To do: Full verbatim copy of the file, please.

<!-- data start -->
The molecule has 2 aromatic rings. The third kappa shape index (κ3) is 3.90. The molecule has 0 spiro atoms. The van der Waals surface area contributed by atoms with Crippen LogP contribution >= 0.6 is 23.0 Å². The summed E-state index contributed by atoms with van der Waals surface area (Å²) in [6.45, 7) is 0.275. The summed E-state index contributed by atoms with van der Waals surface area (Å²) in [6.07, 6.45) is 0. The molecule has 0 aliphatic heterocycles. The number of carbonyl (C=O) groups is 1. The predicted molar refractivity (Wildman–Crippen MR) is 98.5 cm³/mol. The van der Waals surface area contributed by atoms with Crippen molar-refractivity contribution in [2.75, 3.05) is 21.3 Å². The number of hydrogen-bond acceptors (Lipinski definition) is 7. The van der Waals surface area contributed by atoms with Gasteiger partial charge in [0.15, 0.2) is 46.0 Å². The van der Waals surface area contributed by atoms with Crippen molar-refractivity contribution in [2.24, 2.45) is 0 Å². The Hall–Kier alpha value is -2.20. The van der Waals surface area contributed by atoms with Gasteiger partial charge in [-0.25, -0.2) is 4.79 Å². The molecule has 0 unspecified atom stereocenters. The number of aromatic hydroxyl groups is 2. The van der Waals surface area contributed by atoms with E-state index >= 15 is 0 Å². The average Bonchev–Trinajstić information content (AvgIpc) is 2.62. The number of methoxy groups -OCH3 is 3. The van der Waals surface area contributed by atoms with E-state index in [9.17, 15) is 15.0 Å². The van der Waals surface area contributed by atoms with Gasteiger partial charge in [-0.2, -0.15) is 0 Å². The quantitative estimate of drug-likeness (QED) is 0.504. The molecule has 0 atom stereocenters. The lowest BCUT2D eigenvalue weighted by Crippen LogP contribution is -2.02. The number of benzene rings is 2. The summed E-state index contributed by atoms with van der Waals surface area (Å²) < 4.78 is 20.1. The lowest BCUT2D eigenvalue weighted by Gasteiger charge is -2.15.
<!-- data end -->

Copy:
The molecule has 2 aromatic rings. The third kappa shape index (κ3) is 3.90. The molecule has 0 spiro atoms. The van der Waals surface area contributed by atoms with Crippen LogP contribution >= 0.6 is 23.0 Å². The summed E-state index contributed by atoms with van der Waals surface area (Å²) in [6.45, 7) is 0.275. The summed E-state index contributed by atoms with van der Waals surface area (Å²) in [6.07, 6.45) is 0. The molecule has 0 aliphatic heterocycles. The number of carbonyl (C=O) groups is 1. The predicted molar refractivity (Wildman–Crippen MR) is 98.5 cm³/mol. The van der Waals surface area contributed by atoms with Crippen molar-refractivity contribution in [2.75, 3.05) is 21.3 Å². The number of hydrogen-bond acceptors (Lipinski definition) is 7. The van der Waals surface area contributed by atoms with Gasteiger partial charge in [0.15, 0.2) is 46.0 Å². The van der Waals surface area contributed by atoms with Crippen molar-refractivity contribution in [2.24, 2.45) is 0 Å². The Hall–Kier alpha value is -2.20. The van der Waals surface area contributed by atoms with Gasteiger partial charge in [-0.25, -0.2) is 4.79 Å². The molecule has 0 unspecified atom stereocenters. The number of aromatic hydroxyl groups is 2. The van der Waals surface area contributed by atoms with E-state index >= 15 is 0 Å². The average Bonchev–Trinajstić information content (AvgIpc) is 2.62. The number of methoxy groups -OCH3 is 3. The van der Waals surface area contributed by atoms with E-state index in [9.17, 15) is 15.0 Å². The van der Waals surface area contributed by atoms with Gasteiger partial charge in [-0.2, -0.15) is 0 Å². The quantitative estimate of drug-likeness (QED) is 0.504. The molecule has 0 atom stereocenters. The lowest BCUT2D eigenvalue weighted by Crippen LogP contribution is -2.02. The number of benzene rings is 2. The summed E-state index contributed by atoms with van der Waals surface area (Å²) < 4.78 is 20.1. The lowest BCUT2D eigenvalue weighted by Gasteiger charge is -2.15.